Candidates spar at Farmfest debate

James Nord

Redwood Falls, Minn. — Republican-endorsed gubernatorial candidate Tom Emmer, championing less governmental regulation, lower taxes and systemic reform, won the most applause of any 2010 candidate at the Farmfest forum Wednesday.

With the primary elections less than a week away, the three DFL candidates were vying for the hearts of the roughly 1,000-strong crowd.

Emmer won cheers when speaking to the crowd about lowering taxes and cutting government regulations where he said it would best help farmers.

"If we are your governor, I will work with you to take every enforcement and regulatory agency that touches on agriculture — whether it be the Minnesota Pollution Control Agency, the DNR, you name it — and put them under the Department of Agriculture, because guess what?  They have to work for the farmers, with the farmers, instead of against agriculture," he said.

But DFLers Margaret Anderson Kelliher and Mark Dayton said the plan could give an unbalanced amount of power to one government agency, according to Minnesota Public Radio.

Kelliher, the DFL-endorsee, followed Emmer in popularity.  She won cheers talking about her background in the 4-H Club, which she mentioned at least three other times during the course of the debate.

Each candidate noted the importance of agricultural production to Minnesota’s economy.  They sparred over issues of concern to the state’s rural citizens, ranging from corn-based ethanol subsidies to women in agriculture.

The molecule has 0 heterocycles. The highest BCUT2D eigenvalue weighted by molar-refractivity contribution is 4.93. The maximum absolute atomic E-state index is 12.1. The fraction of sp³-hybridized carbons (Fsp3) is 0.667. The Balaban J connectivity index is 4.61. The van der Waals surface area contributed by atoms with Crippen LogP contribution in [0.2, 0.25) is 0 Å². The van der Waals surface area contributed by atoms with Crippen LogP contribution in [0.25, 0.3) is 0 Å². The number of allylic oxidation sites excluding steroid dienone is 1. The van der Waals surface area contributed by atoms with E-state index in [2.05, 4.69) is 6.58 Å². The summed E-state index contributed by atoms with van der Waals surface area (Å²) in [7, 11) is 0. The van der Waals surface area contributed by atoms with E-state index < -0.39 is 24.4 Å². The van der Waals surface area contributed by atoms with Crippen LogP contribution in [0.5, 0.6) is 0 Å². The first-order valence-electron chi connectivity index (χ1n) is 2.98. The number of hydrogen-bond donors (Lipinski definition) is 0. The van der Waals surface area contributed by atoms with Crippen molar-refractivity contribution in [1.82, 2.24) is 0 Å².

Matt Entenza and the other DFL candidates said they would support continuing state ethanol subsidies until they end in 2013, at least, while Independence Party candidates Tom Horner and Rob Hahn spoke against them.

Solutions for balancing the budget remained stuck behind party lines, with Horner taking the middle ground.

The University of Minnesota’s Extension service, in addition to the 4-H program littered the forum. Entenza led the candidates in stressing the importance of the Extension for farmers throughout.

“Extension is so important because it not only helps farmers produce more, but Extension has a big role in rural communities and helping with rural economic development,” he said afterward. “I believe we need to be building back Extension, not cutting it.”

Senior Associate Dean of Extension Michael Schmitt he wouldn’t reveal any details about a candidate Extension would prefer, but he did say the office is extremely interested in the race’s outcome.

“A lot of our funding comes from state allocations, etc., so this is a very important process,” he said. “It’s a very important position, just due to our [higher education] allocation and our state special allocation.”

Dayton revealed small details about a proposed 2011 bonding bill, which include building dairy and turkey research facilities.  He didn’t know if they would involve the University, he said after the forum.